Citizen Kane. The Godfather. The Bicycle Thief. Lawrence of Arabia. What do these films have in common? They’re all generally considered cinematic classics of the 20th century. Despite this, many people find the films overlong and boring, lacking the immediacy of Lethal Weapon 2. That’s fine, because there is such a thing called the spectrum of subjectivity in personal cinematic taste. However, what frequently makes a lot of lists of the best films ever is also a little '90s indie flick called Pulp Fiction. Only, I wouldn’t put it in with the others, or on any personal best-of lists. For one thing, the four films previously mentioned were pioneering, whereas the Quentin Tarantino-helmed Pulp Fiction is a clumsy amalgam of the century’s cinematic hits, classic movie allusions and nonsense-yet-sensationalist moments bolstered with quirky dialogue and problematically comedic violence.
Butch’s gloves are on; Walken’s watch is off. It’s time to beat the reputation of Tarantino’s most overrated film to a pulp … Get it?
Pulp Fiction boasts the highest population fan base of drooling college kids obsessed with pretentious pop-culture minutiae. Many of movie’s fans shop using sustainability bags and listen to crap like The Decemberists and The Flaming Lips. If these kids are seen by you, dear reader, especially wearing an ironic T-shirt with a Pulp Fiction quote on it, tell them the ’90s are too recent to be ironically retro and then decapitate them with a Frisbee made of ninja stars.
Telling anyone that Pulp Fiction was a middle-of-the-road effort seems to be the verbal equivalent of five-starring their mother in the face. The reactions, especially among the 20-something age bracket, are almost universal shock and revulsion. It’s a highbrow art film for dummies. For the sword-and-sandals epic version of the film, see Gladiator.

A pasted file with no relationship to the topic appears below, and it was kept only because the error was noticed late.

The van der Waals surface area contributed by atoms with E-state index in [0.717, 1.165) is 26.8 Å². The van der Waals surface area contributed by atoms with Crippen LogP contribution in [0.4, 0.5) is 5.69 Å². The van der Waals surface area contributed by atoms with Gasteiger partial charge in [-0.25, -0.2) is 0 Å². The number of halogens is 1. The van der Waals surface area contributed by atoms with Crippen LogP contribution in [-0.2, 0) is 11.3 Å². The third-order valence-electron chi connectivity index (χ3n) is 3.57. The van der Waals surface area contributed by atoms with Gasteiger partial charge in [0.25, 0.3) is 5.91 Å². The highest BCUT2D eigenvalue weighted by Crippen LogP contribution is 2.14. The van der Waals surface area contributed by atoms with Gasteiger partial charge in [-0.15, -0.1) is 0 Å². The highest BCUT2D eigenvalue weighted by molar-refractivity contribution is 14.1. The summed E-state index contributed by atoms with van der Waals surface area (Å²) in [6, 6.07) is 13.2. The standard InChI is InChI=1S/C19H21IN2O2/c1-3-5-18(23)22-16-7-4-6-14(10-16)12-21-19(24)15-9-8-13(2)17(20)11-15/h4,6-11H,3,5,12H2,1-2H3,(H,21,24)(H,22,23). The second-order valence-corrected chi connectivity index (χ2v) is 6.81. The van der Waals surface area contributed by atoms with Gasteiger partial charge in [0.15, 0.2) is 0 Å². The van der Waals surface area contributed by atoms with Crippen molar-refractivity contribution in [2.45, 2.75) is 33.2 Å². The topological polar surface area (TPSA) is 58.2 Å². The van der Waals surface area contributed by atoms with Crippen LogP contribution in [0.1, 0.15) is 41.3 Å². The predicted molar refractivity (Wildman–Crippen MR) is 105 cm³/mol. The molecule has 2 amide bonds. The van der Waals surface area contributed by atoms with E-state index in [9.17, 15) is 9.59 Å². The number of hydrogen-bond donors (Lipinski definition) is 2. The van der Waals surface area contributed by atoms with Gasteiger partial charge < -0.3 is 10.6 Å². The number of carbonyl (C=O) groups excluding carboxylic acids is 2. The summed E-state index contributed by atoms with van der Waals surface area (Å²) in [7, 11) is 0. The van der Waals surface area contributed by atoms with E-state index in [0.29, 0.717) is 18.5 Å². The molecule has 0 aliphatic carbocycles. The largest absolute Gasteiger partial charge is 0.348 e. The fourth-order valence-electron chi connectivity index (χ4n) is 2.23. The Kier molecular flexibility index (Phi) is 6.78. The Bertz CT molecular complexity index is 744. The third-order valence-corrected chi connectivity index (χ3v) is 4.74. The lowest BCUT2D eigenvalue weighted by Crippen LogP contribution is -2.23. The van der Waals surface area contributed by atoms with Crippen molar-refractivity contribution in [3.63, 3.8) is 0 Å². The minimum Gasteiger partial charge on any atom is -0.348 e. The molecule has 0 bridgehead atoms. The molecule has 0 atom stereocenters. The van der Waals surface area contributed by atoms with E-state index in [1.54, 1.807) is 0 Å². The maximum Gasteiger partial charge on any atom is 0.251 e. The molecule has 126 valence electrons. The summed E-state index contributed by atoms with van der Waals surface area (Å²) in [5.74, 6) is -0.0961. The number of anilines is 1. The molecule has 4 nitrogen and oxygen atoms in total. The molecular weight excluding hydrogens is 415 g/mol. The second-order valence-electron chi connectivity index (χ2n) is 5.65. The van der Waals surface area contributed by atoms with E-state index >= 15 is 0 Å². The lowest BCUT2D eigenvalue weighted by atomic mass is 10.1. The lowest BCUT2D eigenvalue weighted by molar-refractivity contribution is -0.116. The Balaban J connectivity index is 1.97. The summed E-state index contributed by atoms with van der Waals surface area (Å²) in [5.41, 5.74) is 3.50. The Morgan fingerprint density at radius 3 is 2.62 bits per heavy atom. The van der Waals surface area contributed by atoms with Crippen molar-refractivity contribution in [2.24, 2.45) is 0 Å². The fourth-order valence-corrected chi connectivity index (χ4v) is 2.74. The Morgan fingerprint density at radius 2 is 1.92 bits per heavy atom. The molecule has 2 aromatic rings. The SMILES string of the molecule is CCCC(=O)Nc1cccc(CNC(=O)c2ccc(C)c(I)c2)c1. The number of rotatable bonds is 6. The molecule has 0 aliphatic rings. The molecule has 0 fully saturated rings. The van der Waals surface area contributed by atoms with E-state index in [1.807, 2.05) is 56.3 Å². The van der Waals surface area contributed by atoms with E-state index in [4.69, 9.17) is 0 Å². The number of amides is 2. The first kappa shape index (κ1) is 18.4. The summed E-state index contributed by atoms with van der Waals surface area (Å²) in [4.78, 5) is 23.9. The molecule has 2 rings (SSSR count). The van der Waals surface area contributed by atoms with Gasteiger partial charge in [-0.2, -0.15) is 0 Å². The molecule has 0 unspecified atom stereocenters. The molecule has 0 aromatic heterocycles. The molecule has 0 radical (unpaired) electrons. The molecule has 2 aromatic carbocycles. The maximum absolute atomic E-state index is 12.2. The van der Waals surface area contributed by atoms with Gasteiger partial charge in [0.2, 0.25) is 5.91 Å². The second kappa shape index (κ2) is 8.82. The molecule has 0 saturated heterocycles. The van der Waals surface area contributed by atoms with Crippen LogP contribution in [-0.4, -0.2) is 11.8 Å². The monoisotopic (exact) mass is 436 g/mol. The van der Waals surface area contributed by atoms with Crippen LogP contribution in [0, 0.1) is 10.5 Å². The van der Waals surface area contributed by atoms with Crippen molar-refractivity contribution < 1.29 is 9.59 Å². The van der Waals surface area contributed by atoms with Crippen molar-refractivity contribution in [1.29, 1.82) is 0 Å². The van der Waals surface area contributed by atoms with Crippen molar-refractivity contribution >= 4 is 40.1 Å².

The movie has everything a person could want, from an all-star cast to lots of quotable lines and plenty of profanity. What else? Not much, in fact. And Valentine’s Day also had an all-star cast, mind you. Didn’t save that from being trash, did it?
The thing is, people adore movies they can quote endlessly. It’s true that most of the iconic lines in cinema history are from “classic” films, but remember that a narrative is not built on punch-lines alone. For all the F-bombs in the film, how does the narrative hold up?
The nonlinear chronology of scenes is clever, if you’ve never even seen a film tell events out of order. Why is Memento backwards? Because the narrator has no short-term memory. Why is Tarantino’s own, and far superior, Reservoir Dogs, out of chronological order? It’s a failed bank heist being told Rashomon-style after the fact, the events jumbled because each robber has their own out-of-breath, frenzied take on what really went awry and why. The only possible reason for Pulp Fiction’s jumbled scene order is for dramatic irony, the relationship between what the audience knows vs. what the characters know, and how this relationship of information builds tension. Except, there’s no building tension, because there’s no single story with any stakes we care about. Somewhere along the line, we hear Samuel L. Jackson’s character Jules have a revelation that causes him to give up life as a hit-man, and potentially avoid a gruesome bathroom death later (or earlier, get it?). The scene order mostly seems like an exercise in confusing the audience. If the audience feels like it has to work to understand what is happening on screen, the audience feels like the movie it is watching has substance. Push the button, get the cheese.